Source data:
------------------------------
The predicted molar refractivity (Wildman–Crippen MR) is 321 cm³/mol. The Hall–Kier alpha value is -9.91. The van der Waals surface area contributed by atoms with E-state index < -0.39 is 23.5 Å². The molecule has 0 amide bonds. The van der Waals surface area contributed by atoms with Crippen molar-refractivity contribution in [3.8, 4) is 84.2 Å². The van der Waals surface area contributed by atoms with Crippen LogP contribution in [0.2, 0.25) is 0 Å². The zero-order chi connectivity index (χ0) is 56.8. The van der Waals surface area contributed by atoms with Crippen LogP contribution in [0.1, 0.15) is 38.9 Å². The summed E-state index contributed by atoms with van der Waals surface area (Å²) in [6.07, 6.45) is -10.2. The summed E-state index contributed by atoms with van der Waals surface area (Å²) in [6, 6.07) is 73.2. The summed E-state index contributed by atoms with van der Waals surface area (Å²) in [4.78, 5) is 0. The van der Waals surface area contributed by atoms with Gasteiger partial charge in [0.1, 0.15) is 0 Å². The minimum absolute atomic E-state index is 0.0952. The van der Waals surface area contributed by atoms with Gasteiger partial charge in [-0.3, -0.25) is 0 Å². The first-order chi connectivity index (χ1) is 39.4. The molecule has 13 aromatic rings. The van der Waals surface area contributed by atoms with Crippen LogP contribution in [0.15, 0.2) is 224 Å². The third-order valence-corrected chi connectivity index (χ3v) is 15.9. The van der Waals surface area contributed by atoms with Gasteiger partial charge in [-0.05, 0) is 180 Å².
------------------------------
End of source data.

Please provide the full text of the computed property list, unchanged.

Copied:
The predicted molar refractivity (Wildman–Crippen MR) is 321 cm³/mol. The Hall–Kier alpha value is -9.91. The van der Waals surface area contributed by atoms with E-state index < -0.39 is 23.5 Å². The molecule has 0 amide bonds. The van der Waals surface area contributed by atoms with Crippen molar-refractivity contribution in [3.8, 4) is 84.2 Å². The van der Waals surface area contributed by atoms with Crippen LogP contribution in [0.2, 0.25) is 0 Å². The zero-order chi connectivity index (χ0) is 56.8. The van der Waals surface area contributed by atoms with Crippen LogP contribution in [0.1, 0.15) is 38.9 Å². The summed E-state index contributed by atoms with van der Waals surface area (Å²) in [6.07, 6.45) is -10.2. The summed E-state index contributed by atoms with van der Waals surface area (Å²) in [6, 6.07) is 73.2. The summed E-state index contributed by atoms with van der Waals surface area (Å²) in [4.78, 5) is 0. The van der Waals surface area contributed by atoms with Gasteiger partial charge in [0.1, 0.15) is 0 Å². The minimum absolute atomic E-state index is 0.0952. The van der Waals surface area contributed by atoms with Gasteiger partial charge in [-0.3, -0.25) is 0 Å². The first-order chi connectivity index (χ1) is 39.4. The molecule has 13 aromatic rings. The van der Waals surface area contributed by atoms with Crippen LogP contribution in [0.15, 0.2) is 224 Å². The third-order valence-corrected chi connectivity index (χ3v) is 15.9. The van der Waals surface area contributed by atoms with Gasteiger partial charge in [-0.05, 0) is 180 Å².